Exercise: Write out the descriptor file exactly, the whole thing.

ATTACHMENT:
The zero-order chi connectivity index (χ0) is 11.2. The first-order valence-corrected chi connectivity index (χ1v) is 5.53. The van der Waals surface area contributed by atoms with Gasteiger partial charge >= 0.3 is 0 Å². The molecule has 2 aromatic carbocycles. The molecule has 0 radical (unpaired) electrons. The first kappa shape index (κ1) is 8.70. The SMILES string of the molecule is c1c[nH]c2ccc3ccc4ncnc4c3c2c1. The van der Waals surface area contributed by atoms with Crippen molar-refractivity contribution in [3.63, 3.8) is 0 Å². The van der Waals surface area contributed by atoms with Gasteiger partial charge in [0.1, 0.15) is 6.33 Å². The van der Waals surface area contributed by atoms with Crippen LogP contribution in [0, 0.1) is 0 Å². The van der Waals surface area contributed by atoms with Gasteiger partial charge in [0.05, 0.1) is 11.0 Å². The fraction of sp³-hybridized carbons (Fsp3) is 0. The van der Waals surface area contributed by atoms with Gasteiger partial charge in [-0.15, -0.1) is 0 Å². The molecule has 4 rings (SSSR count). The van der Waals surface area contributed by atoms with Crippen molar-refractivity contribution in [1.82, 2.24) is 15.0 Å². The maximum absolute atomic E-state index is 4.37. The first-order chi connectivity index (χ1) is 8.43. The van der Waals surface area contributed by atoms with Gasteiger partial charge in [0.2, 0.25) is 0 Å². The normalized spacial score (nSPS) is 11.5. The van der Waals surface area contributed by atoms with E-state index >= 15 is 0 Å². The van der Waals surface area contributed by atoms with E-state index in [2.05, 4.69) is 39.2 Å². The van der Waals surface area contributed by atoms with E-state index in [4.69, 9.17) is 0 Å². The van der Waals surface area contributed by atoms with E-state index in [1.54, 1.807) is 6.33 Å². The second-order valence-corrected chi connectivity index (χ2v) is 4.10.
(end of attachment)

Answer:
The zero-order chi connectivity index (χ0) is 11.2. The first-order valence-corrected chi connectivity index (χ1v) is 5.53. The van der Waals surface area contributed by atoms with Gasteiger partial charge >= 0.3 is 0 Å². The molecule has 2 aromatic carbocycles. The molecule has 0 radical (unpaired) electrons. The first kappa shape index (κ1) is 8.70. The SMILES string of the molecule is c1c[nH]c2ccc3ccc4ncnc4c3c2c1. The van der Waals surface area contributed by atoms with Crippen molar-refractivity contribution in [3.63, 3.8) is 0 Å². The van der Waals surface area contributed by atoms with Gasteiger partial charge in [0.1, 0.15) is 6.33 Å². The van der Waals surface area contributed by atoms with Crippen LogP contribution in [0, 0.1) is 0 Å². The van der Waals surface area contributed by atoms with Gasteiger partial charge in [0.05, 0.1) is 11.0 Å². The fraction of sp³-hybridized carbons (Fsp3) is 0. The van der Waals surface area contributed by atoms with Gasteiger partial charge in [-0.15, -0.1) is 0 Å². The molecule has 4 rings (SSSR count). The van der Waals surface area contributed by atoms with Crippen molar-refractivity contribution in [1.82, 2.24) is 15.0 Å². The maximum absolute atomic E-state index is 4.37. The first-order chi connectivity index (χ1) is 8.43. The van der Waals surface area contributed by atoms with Gasteiger partial charge in [0.2, 0.25) is 0 Å². The normalized spacial score (nSPS) is 11.5. The van der Waals surface area contributed by atoms with E-state index >= 15 is 0 Å². The van der Waals surface area contributed by atoms with E-state index in [2.05, 4.69) is 39.2 Å². The van der Waals surface area contributed by atoms with E-state index in [4.69, 9.17) is 0 Å². The van der Waals surface area contributed by atoms with E-state index in [1.54, 1.807) is 6.33 Å². The second-order valence-corrected chi connectivity index (χ2v) is 4.10.